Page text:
Four times a year, more than 25 professionals in fields as diverse as farming and pharmaceuticals gather to discuss a common interest. As members of the Indiana Biodiversity Intitiative''s (IBI) Steering Committee, these scientists, business leaders, government officials, and private citizens direct a statewide effort to conserve Indiana''s biodiversity.

Essentially, biodiversity is an umbrella term that describes an area''s living organisms, including their genetic differences, their natural communities, and the evolutionary and ecological processes that sustain them. The IBI was founded in 1996 with the aim of conserving and protecting Indiana''s biodiversity, educating the public, and fostering communication among the many agencies and individuals concerned with biodiversity in Indiana.

Historically, Indiana was a surprisingly biodiverse region, including habitats as distinct as the Great Lakes, the central hardwood forest, and the Grand Kankakee Marsh. Although many species and landscapes are threatened today by habitat loss, pollution, or invasive species like the zebra mussels now overrunning the Ohio River, the state remains a rich repository of life.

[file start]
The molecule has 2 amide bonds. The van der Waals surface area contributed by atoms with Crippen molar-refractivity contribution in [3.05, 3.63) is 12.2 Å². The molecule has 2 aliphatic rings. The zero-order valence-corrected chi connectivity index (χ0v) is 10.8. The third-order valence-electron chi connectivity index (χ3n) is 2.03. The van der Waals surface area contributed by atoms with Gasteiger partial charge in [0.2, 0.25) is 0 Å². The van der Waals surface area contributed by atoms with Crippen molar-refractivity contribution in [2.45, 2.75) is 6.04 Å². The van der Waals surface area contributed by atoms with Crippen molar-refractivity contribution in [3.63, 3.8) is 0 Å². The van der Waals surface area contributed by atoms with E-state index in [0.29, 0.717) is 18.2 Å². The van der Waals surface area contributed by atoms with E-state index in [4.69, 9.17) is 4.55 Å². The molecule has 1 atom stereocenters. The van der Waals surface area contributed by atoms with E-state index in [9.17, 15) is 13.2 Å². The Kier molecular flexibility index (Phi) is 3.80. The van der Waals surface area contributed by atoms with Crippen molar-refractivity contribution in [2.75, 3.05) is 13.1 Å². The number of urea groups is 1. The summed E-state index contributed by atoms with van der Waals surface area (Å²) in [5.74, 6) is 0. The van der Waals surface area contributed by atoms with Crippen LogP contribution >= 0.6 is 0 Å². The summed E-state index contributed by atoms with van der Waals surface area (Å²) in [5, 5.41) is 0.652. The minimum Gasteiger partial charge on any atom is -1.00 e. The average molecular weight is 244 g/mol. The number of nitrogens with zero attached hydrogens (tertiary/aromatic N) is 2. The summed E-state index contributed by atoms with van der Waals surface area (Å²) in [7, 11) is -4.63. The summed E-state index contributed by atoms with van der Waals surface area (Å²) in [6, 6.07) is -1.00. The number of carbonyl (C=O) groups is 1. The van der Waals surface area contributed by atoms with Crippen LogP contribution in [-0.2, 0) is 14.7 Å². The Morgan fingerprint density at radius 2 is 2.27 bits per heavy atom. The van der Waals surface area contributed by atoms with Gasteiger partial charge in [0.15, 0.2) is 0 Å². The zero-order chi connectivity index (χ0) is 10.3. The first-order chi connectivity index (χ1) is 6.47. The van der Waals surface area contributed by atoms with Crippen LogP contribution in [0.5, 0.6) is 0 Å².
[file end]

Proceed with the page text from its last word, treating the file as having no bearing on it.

True, we are not likely to recapture a large amount of the raw Indiana of pre-settlement times, nor do many think we should. However, wherever possible, conservation groups are trying to protect and restore existing or potential pockets of biodiversity, and the IBI helps to unify the process. These efforts are necessarily conducted in the context of today''s society, which places many demands on the state''s natural resources for food production, living space, industry, and recreation. These multi-layered needs are one reason why diversity within the IBI itself is so important.

Even more than its scientific and administrative efforts, the IBI considers its educational mission the best hope for protecting Indiana''s biodiversity. Because only 3 percent of the state is publicly owned for the purpose of conservation, Indiana''s species and habitats depend on the interest of private and corporate landowners in their well-being.

As U.S. Fish & Wildlife Service biologist Forest Clark explains, "There are lots of threats [to biodiversity] out there, but the biggest one is that not enough people know or care about the diversity we have here. It''s a wonderful place, and we can do anything if enough people believe that it''s important. It''s not too late."